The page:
NW WI, new property

Easterhouse

Yearling... With promise
Hey guys,

Love the content on here. I’m at the start of the habitat improvement journey and a first time poster, but I’ve been lurking in the background trying to learn as much as possible for a couple of years. Several years ago, my family purchased 187 acre property in Sawyer County, WI near a cabin we’ve had for years. The property was financed from the seller for the first 2 years, so we were not allowed to “make significant changes” until now that the financing is through a bank. Not all bad as it’s given us ample time to observe how the land is used before taking any action. Before we get started this coming year, I was hoping to get some thoughts from the much more knowledgeable people that frequent this site.

A little about the property:

The previous owners did some significant work cutting the lanes that cover the land as well as building 5 permanent box blinds that we have used as is up to this point. We were allowed to continue planting the two fields that were cleared, so the south field (1.5 acre) has been planted with soybeans each year and the north field (4 acres) has been planted with corn. Unfortunately, the soybean field is demolished each year by late summer and offers no real attraction during hunting season.

The access to the property is from the northeast border on a trail that runs mostly north to south to the southern border. The north east open area is mostly old field with some decent summer habitat, but doesn’t seem to get much use during the hunting season when the grasses get knocked down. Northwest area is a mixed aspen forest. Northern hardwood forest runs through the middle of the property, which was select cut about 15 years ago. There is a mixed conifer forest that runs between the two fields from mostly west to east just north of the area that was select cut. The large southeast swamp is about 15 acres of spotted alder and about 20 acres of a mature cedar swamp. Surrounding the property are some private lands to the west that don’t seem to have much for hunting pressure, except on the southern half. To the south and east is over a 1000 acres of consolidated forest owned by the paper company which allows public use.

The pictures included show the borders of our property in red, tower stands in blue, and then a picture with less zoom showing the surrounding property. I’ve also included a few pictures do give an idea of the habitat, but I plan on taking more when I am up there for gun opener in a couple of weeks.

So far the observing hasn’t really been all that productive. The bean field is usually gone by hunting so hasn’t been much of a draw. The corn field seems to have most of its activity just before and after dark. Most of the activity has been brief crossings of the lanes that our towers look over, but it has been difficult to pattern over most of the land. We have noticed the northern and northwestern portion seems to be a prominent doe bedding area. The swamp on the east end has been the most productive hunting with mature bucks enjoying the cover and lack of hunting pressure.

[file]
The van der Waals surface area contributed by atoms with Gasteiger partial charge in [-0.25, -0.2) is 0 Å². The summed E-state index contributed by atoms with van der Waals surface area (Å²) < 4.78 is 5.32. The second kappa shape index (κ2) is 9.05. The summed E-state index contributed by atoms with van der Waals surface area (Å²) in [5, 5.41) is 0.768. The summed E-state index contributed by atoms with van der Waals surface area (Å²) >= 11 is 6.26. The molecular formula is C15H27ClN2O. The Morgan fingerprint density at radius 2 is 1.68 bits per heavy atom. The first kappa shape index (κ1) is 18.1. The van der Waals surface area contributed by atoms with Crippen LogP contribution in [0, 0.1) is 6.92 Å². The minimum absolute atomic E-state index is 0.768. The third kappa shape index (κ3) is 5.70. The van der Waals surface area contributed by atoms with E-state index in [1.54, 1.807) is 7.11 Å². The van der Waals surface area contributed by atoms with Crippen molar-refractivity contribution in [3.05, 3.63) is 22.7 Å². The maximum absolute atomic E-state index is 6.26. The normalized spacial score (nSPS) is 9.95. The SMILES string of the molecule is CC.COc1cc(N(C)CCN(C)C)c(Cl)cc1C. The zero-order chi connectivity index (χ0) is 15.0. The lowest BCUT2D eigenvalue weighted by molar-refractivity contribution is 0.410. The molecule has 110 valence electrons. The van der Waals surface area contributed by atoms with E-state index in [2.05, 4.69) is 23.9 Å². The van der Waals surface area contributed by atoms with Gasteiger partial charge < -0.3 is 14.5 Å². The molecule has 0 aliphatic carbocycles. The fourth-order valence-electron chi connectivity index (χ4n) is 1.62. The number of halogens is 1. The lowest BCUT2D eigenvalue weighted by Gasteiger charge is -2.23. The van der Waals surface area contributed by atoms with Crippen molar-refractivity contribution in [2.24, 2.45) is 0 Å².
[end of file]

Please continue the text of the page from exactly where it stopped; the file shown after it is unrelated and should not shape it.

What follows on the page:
Any observations or comments are welcome but my main questions are:

What are your thoughts on the set up of the tower stand and shooting lanes? It would be a lot to work to change so I don’t foresee that happening, but I’m not sure its show I would have set the property up if starting from scratch.

I’m thinking of trying to establish some switch grass in the old field to the north, but it’s a pretty wet area during the spring. Does switch grass handle moisture and the northern climate (zone 3b) well enough to give this a shot?

The shooting lanes are mostly grasses and forbs that provide little draw during the season. Would it make sense to convert as much of those as possible to a perennial clover or LC mix, or would you pick select lanes and leave the rest as is?

Thanks for all the insights.

Shane


EF59C495-DB39-4EC5-B2BB-3D5691B6901A.jpeg92F3D593-D588-4249-8806-F9F5B6A6AACE.jpegDBED0C55-6372-4470-929F-9D149F4B5531.jpegNorth field where corn is usually planted. 56D2A014-66B9-47BA-BC19-D8E924F9FE03.jpegAspen forest with porcupine above and lanes with grass and forbs near one of the tower stands C2D2C3D3-8433-404D-BFB8-859AA46AF675.jpegCB6E5043-28AF-4139-9B02-99EE9163D8FF.jpeg
Cousin with one of those mature bucks hiding in the cedar swamp.
 

Bill

Administrator
Welcome Easterhouse,

Maybe some clover but I couldn’t begin to speak for hunting or habitat in WI. I’d end up sounding stupid.
Hopefully all the guys are out hunting and have some ideas to share. It’s a plus you’ve had two years of observing.
 

cavey

5 year old buck +
Good looking soil for right off HWY 70 there! Your crop/plot land is going to be a pretty big pull for deer, there is nothing to the south of you for miles and I think the fields to the northwest across the highway have pretty much stayed hay ground. You could seed in winter rye and winter wheat into the standing soybeans late maybe even turnips that would carry over into hunting season and be a good early green up in the spring - ... the soybeans are keeping your deer/does there during the summer so I would not say its a bad crop to keep and you have really nice wide trail systems to keep clover on. The tower site/field they keep that in hay/grass most years right? You have kind of a magnet for deer there... I will try not to smoke one on the Tuscobia going by there this winter. Do you ever stop in at Buckwheats ?

I think in the end everything your going to do there is going to get pounded just because you are the only food plot draw in the area.
 

bjseiler

5 year old buck +
Wish I had that lane work through my place. Love those for hunting but also and maybe more so, just enjoying the property.
 

4wanderingeyes

5 year old buck +
I am a county west of you, and my brother is in the same county, one thing to keep in mind is soil health. It is mostly sandy-sandy loom. It won’t take much to destroy the soil. With that said, I would swap the soy beans and corn fields, put the soybeans in the bigger field, and fence it in until it is in its later stages. I would also add clover and winter rye as a cover crop in the fields in August.

I love your shooting lanes, and if they are just grasses, I would add clover, radish and turnips to them within shooting distances to your stands. Just an extra draw, and food supply.

If you are leaving the wooded areas for bedding, and only hunting the field, and shooting lanes, I would take a chain saw to the middles of the wooded areas come spring and thicken that stuff up. Make them a mess. Other then that it looks great! Oh, and that is a nice buck your cousin got!